New Zealand and France unveil plans to tackle online extremism without the US on board

Key Points
  • France's Emmanuel Macron and New Zealand's Jacinda Ardern unveiled their plans to rein in tech companies over violent content.
  • It comes after the Christchurch, New Zealand, shootings, in which the gunman broadcast the attacks live on Facebook.
  • The U.S., meanwhile, says it's "not currently in a position" to back the measures.
French President Emmanuel Macron poses for a photo with Prime Minister of New Zealand, Jacinda Ardern.
Anadolu Agency | Anadolu Agency | Getty Images

PARIS — The leaders of New Zealand and France on Wednesday urged technology giants to clean their platforms of extremist content at a meeting of world leaders and tech executives, where the United States was nowhere to be found.

French President Emmanuel Macron and New Zealand Prime Minister Jacinda Ardern unveiled plans to rein in tech companies over the unfettered sharing of toxic content like hate speech and terrorist material online.

Measures announced Wednesday included the development of tools to block people from downloading violent content, increased transparency around how tech platforms find and remove content, and the requirement that tech companies' algorithms do not direct users to violent content.

The so-called Christchurch call, a summit aimed at signing countries and companies up to a pledge to clamp down on hateful content, comes after shootings at two mosques in the New Zealand city of Christchurch, in which the gunman broadcast the attacks live on Facebook.

Facebook said the video was viewed 4,000 times before it was taken down, but that didn't stop the clip from being spread on the social network and other platforms including YouTube and Twitter.

France's and New Zealand's leaders said that governments alone could not tackle the problem of online extremism, and that tech companies must also play a role.

Among attendees at Wednesday's meeting at the Elysee Palace in Paris were Twitter CEO Jack Dorsey, Microsoft President Brad Smith, representatives from Facebook and Google, as well as British Prime Minister Theresa May and Canadian Prime Minister Justin Trudeau.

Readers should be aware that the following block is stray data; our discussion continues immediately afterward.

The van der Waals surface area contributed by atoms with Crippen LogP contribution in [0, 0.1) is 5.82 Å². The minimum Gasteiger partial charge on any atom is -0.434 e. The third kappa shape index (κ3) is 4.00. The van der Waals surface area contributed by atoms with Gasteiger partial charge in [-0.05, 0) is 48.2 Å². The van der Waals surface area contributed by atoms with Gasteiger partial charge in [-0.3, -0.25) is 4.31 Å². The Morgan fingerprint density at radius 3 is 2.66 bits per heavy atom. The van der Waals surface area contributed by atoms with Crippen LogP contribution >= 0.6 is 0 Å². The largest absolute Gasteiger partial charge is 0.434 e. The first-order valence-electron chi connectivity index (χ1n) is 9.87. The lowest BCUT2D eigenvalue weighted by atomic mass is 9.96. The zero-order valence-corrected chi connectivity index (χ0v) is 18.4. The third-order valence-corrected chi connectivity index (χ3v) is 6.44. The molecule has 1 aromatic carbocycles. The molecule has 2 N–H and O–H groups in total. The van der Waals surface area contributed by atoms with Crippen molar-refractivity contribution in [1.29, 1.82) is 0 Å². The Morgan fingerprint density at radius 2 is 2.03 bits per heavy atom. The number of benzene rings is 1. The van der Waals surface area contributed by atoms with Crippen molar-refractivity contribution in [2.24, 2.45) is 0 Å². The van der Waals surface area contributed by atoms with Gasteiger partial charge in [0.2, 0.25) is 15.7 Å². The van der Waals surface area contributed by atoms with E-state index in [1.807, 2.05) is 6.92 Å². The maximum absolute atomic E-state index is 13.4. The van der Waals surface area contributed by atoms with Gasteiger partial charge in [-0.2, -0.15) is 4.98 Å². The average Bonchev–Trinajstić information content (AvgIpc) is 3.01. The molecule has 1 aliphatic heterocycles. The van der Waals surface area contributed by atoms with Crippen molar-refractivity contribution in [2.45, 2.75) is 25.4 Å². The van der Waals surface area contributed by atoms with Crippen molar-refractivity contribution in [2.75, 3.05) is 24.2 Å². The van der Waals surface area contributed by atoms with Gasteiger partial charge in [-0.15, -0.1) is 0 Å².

Facebook CEO Mark Zuckerberg did not join, but had already met with France's Macron last week.

The elephant in the room, however, was the U.S., which said in a statement Wednesday that it would not be attending the event, emphasizing its belief that tech companies should enforce their guidelines on terror and that counterterror policy shouldn't stifle the right to freedom of speech.

"While the United States is not currently in a position to join the endorsement, we continue to support the overall goals reflected in the call," a White House spokesperson said. "We will continue to engage governments, industry, and civil society to counter terrorist content on the internet."

Europe has been seen as the region taking the lead on holding large tech companies to account over everything from data privacy to taxation. France and the U.K. both have plans to tax the revenues of multinational tech companies like Google, Facebook and Amazon.

The European Union meanwhile has introduced tough new measures aimed at forcing tech firms to seek consumers' consent on the sharing of their data. EU lawmakers also more recently backed proposals to fine user-generated content sites if they fail to remove extremist content within one hour.

— CNBC's Christina Wilkie contributed to this report.